Biden-Sanders task force calls for an end to the war on drugs but recommends drug court interventions that will disproportionately target people of color.

When Democratic presidential nominee Joe Biden established working groups to develop policy recommendations for the party’s official election platform, marijuana reform advocates were pleased he decided to include some of the campaign staff of his former rival for the candidacy, Sen. Bernie Sanders. The Biden-Sanders Unity Task Force represented an attempt to heal the divisions of a fraught nomination process and bring Democrats together with the shared goal of ending the Trump presidency.

Given the Biden campaign’s emphasis on unity and the misgivings many younger voters have towards the former vice president, it seemed the veteran Vermont senator’s democratic socialist staffers were well placed to convince Biden to support marijuana legalization. After all, the measure enjoys strong bipartisan support, no state which has legalized marijuana regretted doing so, and it’s a policy which especially appeals to younger people whose votes Biden so desperately needs. If ever there was a political win-win, this was it.

But it wasn’t to be.

The Biden-Sanders criminal justice task force released its recommendations last month and legalizing cannabis did not feature. There’s a lot of good stuff in there though which, if implemented, would go beyond the “hope” and “change” envisioned by former president Barack Obama. These include abolishing the death penalty, ending mandatory minimums (which Biden helped craft into law back in the 1990s) and setting strict standards on police use of force. But regarding marijuana law reforms, the task force largely adopted the position Biden has taken on the issue in the past year or so.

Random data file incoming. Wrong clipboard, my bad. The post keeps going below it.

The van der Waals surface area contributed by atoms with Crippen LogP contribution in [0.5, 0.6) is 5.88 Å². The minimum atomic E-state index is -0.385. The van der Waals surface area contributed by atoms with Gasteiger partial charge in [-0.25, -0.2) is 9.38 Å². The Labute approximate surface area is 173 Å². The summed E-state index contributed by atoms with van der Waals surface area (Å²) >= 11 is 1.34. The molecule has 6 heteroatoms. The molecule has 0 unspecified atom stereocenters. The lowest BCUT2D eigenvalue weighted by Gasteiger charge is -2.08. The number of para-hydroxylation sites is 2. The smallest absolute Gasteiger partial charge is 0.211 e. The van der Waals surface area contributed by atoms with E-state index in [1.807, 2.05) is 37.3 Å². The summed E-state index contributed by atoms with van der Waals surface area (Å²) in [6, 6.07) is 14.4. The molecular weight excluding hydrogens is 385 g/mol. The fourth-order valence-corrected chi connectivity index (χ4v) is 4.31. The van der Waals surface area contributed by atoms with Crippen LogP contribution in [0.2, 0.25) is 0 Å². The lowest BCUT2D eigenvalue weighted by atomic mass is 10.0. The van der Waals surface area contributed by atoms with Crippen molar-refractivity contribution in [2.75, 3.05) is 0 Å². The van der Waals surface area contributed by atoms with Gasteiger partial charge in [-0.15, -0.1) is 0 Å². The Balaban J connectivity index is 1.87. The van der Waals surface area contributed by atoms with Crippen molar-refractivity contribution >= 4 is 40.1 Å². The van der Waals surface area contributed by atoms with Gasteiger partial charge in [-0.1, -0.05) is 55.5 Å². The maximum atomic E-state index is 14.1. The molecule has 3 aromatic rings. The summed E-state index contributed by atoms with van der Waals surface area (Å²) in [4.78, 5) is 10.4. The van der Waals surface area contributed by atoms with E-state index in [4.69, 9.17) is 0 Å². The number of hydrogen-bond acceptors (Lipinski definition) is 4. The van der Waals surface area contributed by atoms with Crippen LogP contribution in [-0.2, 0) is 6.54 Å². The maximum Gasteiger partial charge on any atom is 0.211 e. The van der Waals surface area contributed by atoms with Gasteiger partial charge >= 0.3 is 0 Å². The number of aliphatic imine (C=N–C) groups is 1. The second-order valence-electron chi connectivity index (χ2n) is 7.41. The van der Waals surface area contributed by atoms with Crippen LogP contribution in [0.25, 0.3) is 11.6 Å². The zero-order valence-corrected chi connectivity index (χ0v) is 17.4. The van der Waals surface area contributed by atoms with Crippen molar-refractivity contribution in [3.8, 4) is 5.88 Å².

That’s to say, the Biden-Sanders criminal justice task recommended decriminalizing recreational cannabis use, rescheduling it, legalizing medical marijuana, expunging prior cannabis use convictions and allowing states to determine their own adult-use weed policies. If these recommendations sound familiar, perhaps it’s because you heard them in Joe Biden’s “Plan for Black America,” published in May.

While largely similar, the rhetoric in the Biden-Sanders criminal justice task force policy document is a little stronger than in Biden’s plan. It calls for an end to the “misguided and racist federal war on drugs and the systematic criminalization of poverty.” The document notes that “one in three Black men – and one in six Latino men – will spend time in jail or prison at some point in their lives” due to a non-violent drug arrest and that this can have a huge impact on that person’s ability to access housing or find a job.

All true, as detailed by the ACLU.

Instead of sending marijuana users to jail, the criminal justice task force recommends sending them to drug courts. And then, at a judge’s bidding, sending them to mandatory treatment diversion centers.

While it’s welcome news that Democrats no longer want to imprison people – most often young Black men – for nonviolent drug offenses, Biden’s drug courts plan will not end the war on drugs. It will continue the assault, largely on people of color, under a new guise.